I just came across a rather unusual problem, and I cannot figure out if it actually is a problem (or even security issue) or not. Upon opening Skype on MacOS, a popup window appears (multiple times, but with the exact same content), asking to choose an application for opening the following:


Decoding the base64-value reveals a JavaScript snippet inside a script tag, which leads me to believe that Skype is trying to open this script inside a browser. Here is the complete value, beautified for readability:

    (function() {
        function g(a) {
            var c, b;
            c = "";
            for (b = 0; b < a.length; b++) c += String.fromCharCode(a.charCodeAt(b) + 2 - b % 14);
            return c

        function h(a) {
            d = a - k;
            k = a;
            if (!(350 < d))
                for (a = 0; a < b.length; a++) b[a] && b[a].postMessage && b[a].postMessage({
                    fps: 1E3 / d,
                    slot: e,
                    timeDelta: d || 0
                }, "*");
        var k = 0,
            d, b = [],
            e, f;
        f = "pdqvgvxFtpuj~tmmFscpi";
        window.addEventListener("message", function(a) {
            var c = a.data;
            c && c.slot && (a = a.source, -1 < b.indexOf(a) || (b.push(a), void 0 === e && (e = c.slot)))

I reverse engineered this Snippet a little bit. As far as I understand, it listens for the message event on the window object and then updates some values. It also repeatedly calls requestAnimationFrame, where the messages are posted from.

What is this code doing? Why is Skype trying to open it?

  • Just to be clear, you get that popup just by opening Skype? Not trying to perform any particular action, not clicking any link... just starting the program? That is certainly odd. – Anders Feb 27 at 9:16
  • @Anders I get this popup multiple times just by opening Skype. I can reproduce it, canceling all the Popups and restarting Skype will also reopen the popups. Not every time, though – NikxDa Feb 27 at 9:20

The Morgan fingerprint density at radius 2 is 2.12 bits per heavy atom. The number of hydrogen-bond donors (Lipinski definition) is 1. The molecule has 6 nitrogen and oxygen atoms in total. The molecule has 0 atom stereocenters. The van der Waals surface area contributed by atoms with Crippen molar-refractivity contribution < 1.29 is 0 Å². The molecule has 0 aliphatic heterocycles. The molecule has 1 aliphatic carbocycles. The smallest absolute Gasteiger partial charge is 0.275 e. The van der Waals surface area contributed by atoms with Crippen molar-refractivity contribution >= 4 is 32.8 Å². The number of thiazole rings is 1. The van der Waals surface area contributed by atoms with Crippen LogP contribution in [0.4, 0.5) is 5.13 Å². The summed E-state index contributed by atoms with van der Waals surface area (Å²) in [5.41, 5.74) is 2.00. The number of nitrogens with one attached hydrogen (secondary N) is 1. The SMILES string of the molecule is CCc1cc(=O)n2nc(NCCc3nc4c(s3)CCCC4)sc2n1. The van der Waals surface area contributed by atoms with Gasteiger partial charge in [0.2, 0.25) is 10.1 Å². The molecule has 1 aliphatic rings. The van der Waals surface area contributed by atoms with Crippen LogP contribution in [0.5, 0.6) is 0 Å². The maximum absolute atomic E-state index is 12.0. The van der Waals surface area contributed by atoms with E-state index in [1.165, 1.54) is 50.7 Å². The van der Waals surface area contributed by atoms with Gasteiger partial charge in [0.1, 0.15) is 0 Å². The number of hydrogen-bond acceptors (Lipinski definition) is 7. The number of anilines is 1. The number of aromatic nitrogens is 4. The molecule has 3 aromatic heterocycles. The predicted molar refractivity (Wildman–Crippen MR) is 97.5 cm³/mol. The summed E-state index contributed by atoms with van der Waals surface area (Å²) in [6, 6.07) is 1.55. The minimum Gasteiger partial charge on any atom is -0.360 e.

• did you change default browser on your mac ? (seems like the one skype use for background calls doesn't handle well base64 encoded html) – Tensibai Feb 27 at 12:43
  • 2
    it's not doing much. It identifies and collects frames on the page (a.source) It also fires a timer (requestAnimationFrame == window[g("pdqvgvxFtpuj~tmmFscpi")](h) ) that every 350ms triggers a message event (b[a].postMessage) that only gets passed basic timing info (fps, slot (iframe number), and timeDelta). I'm not sure the point of all that, maybe to see how fast different iframes (thus ads) are loading? It's not hi-res enough to be a timing attack. I imagine the more interesting parts are contained in the message event handlers which this script invokes, but that's not shown. – dandavis Feb 27 at 20:16
  • 5
    the script itself is not harmful, but it's suspicious in that it conceals the requestAnimationFrame call, and that it obscures anything at all. There's no good reason to jump though those hoops instead of "hard-coding" the method names, unless you want to make it hard to analyze, but why do that? – dandavis Feb 27 at 20:26

I started by renaming some variables to make things a bit more understandable:

    function obscurify(function_input) {
        var returnstring, local_counter;
        returnstring = "";